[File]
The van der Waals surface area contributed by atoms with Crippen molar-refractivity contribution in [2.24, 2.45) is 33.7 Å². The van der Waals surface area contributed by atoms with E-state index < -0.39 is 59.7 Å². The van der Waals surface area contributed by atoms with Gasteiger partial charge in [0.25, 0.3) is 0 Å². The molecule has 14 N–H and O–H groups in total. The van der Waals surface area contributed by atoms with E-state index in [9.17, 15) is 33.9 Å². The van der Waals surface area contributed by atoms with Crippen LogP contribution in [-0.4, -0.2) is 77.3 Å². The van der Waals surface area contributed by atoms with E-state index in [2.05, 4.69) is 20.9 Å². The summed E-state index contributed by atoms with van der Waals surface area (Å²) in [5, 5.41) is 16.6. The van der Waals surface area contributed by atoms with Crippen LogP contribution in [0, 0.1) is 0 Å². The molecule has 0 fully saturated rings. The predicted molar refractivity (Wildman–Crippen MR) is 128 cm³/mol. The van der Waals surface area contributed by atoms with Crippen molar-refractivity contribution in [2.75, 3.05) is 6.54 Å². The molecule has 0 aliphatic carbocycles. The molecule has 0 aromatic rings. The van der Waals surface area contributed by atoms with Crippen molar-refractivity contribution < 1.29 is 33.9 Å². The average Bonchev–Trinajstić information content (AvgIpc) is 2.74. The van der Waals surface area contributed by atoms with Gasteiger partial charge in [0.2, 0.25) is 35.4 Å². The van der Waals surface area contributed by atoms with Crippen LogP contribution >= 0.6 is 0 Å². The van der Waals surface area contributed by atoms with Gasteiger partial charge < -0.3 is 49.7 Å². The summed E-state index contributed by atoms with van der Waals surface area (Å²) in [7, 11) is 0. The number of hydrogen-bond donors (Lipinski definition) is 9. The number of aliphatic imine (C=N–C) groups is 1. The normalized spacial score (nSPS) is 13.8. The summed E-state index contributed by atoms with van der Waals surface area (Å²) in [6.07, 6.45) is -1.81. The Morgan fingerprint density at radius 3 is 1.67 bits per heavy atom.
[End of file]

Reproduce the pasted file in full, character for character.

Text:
The van der Waals surface area contributed by atoms with Crippen molar-refractivity contribution in [2.24, 2.45) is 33.7 Å². The van der Waals surface area contributed by atoms with E-state index < -0.39 is 59.7 Å². The van der Waals surface area contributed by atoms with Gasteiger partial charge in [0.25, 0.3) is 0 Å². The molecule has 14 N–H and O–H groups in total. The van der Waals surface area contributed by atoms with E-state index in [9.17, 15) is 33.9 Å². The van der Waals surface area contributed by atoms with Crippen LogP contribution in [-0.4, -0.2) is 77.3 Å². The van der Waals surface area contributed by atoms with E-state index in [2.05, 4.69) is 20.9 Å². The summed E-state index contributed by atoms with van der Waals surface area (Å²) in [5, 5.41) is 16.6. The van der Waals surface area contributed by atoms with Crippen LogP contribution in [0, 0.1) is 0 Å². The molecule has 0 fully saturated rings. The predicted molar refractivity (Wildman–Crippen MR) is 128 cm³/mol. The van der Waals surface area contributed by atoms with Crippen molar-refractivity contribution in [2.75, 3.05) is 6.54 Å². The molecule has 0 aliphatic carbocycles. The molecule has 0 aromatic rings. The van der Waals surface area contributed by atoms with Crippen molar-refractivity contribution < 1.29 is 33.9 Å². The average Bonchev–Trinajstić information content (AvgIpc) is 2.74. The van der Waals surface area contributed by atoms with Gasteiger partial charge in [0.2, 0.25) is 35.4 Å². The van der Waals surface area contributed by atoms with Crippen LogP contribution >= 0.6 is 0 Å². The van der Waals surface area contributed by atoms with Gasteiger partial charge < -0.3 is 49.7 Å². The summed E-state index contributed by atoms with van der Waals surface area (Å²) in [7, 11) is 0. The number of hydrogen-bond donors (Lipinski definition) is 9. The number of aliphatic imine (C=N–C) groups is 1. The normalized spacial score (nSPS) is 13.8. The summed E-state index contributed by atoms with van der Waals surface area (Å²) in [6.07, 6.45) is -1.81. The Morgan fingerprint density at radius 3 is 1.67 bits per heavy atom.